Monday, October 19, 2009

Should the National Science Foundation Fund Social Science Research?

Of course, but what % should go to economics or political science or sociology?
The New York Times Arts Section tackles a piece of this issue today. It focuses on political science. Has this field lost its bearings by imitating economics? I don't believe this.

When I was a graduate student, I asked a prominent economist what knowledge had the economics profession generated that justified why a set of economists should continue to receive NSF funding. He looked at me with disgust, thought for 2 seconds, and then said that Milton Friedman's work on hyperinflation and Black and Scholes work on option pricing were sufficient to justify an infinite flow of future NSF funds for economics.

So, I want to ask the political scientists the same question. If the Republicans go "cold turkey" and cut off your funds, what basic research will stop? I know that political scientists are running a series of interesting field experiments. I know that field experiments cost serious money to pay for the treatments (i.e the free newspapers).

www.econ.yale.edu/karlan/papers/newspapers.pdf

While I don't love the way this Congressman is phrasing his question, it is not a crazy question to pose. Social Scientists should be ready to answer such questions. What is our "value added"? It ain't our charm.

UPDATE: Here is a photo I took at SeaWorld. The Killer Whale "believes" and so do I.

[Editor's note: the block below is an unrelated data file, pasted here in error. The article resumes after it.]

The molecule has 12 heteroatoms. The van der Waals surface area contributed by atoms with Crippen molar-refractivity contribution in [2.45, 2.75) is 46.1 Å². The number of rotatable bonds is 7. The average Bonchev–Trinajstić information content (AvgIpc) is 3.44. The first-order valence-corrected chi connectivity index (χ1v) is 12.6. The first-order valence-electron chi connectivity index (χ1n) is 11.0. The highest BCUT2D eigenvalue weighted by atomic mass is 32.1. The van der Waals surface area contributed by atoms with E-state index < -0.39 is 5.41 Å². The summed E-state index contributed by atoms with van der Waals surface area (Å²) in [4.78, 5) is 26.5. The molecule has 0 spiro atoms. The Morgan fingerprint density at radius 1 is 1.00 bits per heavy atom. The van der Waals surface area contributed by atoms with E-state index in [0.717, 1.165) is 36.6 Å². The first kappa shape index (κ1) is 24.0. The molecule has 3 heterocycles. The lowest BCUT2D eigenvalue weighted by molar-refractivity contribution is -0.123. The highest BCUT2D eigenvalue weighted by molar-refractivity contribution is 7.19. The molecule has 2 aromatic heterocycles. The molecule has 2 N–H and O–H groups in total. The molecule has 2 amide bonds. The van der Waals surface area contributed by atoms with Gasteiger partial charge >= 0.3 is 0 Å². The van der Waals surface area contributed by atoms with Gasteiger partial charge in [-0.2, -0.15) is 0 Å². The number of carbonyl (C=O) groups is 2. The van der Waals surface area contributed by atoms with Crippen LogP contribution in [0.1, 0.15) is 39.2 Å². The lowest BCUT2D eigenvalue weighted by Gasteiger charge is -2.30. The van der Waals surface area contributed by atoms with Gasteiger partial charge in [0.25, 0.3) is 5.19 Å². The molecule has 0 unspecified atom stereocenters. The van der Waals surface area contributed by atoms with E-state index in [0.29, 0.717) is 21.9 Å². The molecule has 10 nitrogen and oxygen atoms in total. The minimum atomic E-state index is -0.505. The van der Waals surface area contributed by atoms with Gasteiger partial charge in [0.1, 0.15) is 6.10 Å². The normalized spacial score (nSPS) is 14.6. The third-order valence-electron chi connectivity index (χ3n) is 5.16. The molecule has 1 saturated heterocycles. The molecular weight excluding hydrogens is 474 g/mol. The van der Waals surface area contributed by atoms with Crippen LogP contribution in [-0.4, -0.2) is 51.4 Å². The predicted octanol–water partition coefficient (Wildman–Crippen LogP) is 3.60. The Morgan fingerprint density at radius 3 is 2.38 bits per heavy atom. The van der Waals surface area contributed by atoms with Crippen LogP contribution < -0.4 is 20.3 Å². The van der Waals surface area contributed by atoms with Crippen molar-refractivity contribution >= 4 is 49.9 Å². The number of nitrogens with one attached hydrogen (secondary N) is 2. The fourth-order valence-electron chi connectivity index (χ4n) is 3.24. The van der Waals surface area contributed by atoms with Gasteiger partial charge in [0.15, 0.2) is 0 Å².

4 comments :

CDT said...

"When I was a graduate student, I asked a prominent economist what knowledge had the economics profession generated that justified why a set of economists should continue to receive NSF funding."

"So, I want to ask the political scientists the same question. If the Republicans go "cold turkey" and cut off your funds, what basic research will stop?"

That isn't the same question at all.

If you did ask political scientists the same question, then the easy answer is Elinor Ostrom's work on management of common pool resources.

One answer to the basic research question you asked is the American National Election Study.

Josh said...

"He looked at me with disgust, thought for 2 seconds, and then said that Milton Friedman's work on hyperinflation and Black and Scholes work on option pricing were sufficient to justify an infinite flow of future NSF funds for economics".

Okay, that is hilarious and ironic. Also, what economist could argue that ANY activity would justify an infinite flow of funds? Isn't there some marginal utility problem here?

dau_d1056 said...

Hello there, I'm rather impressed to the language used by you American which is a huge differ to us English.

I agree, what real evidence is there of ecomomic results about the downful of serious economic alteration such as cost inflation in major cities.

If there's no reply to my question then what is the point in paying economists to do nothing.

Term said...

I never thought of it like that, but it really is true.



Term papers within deadlines.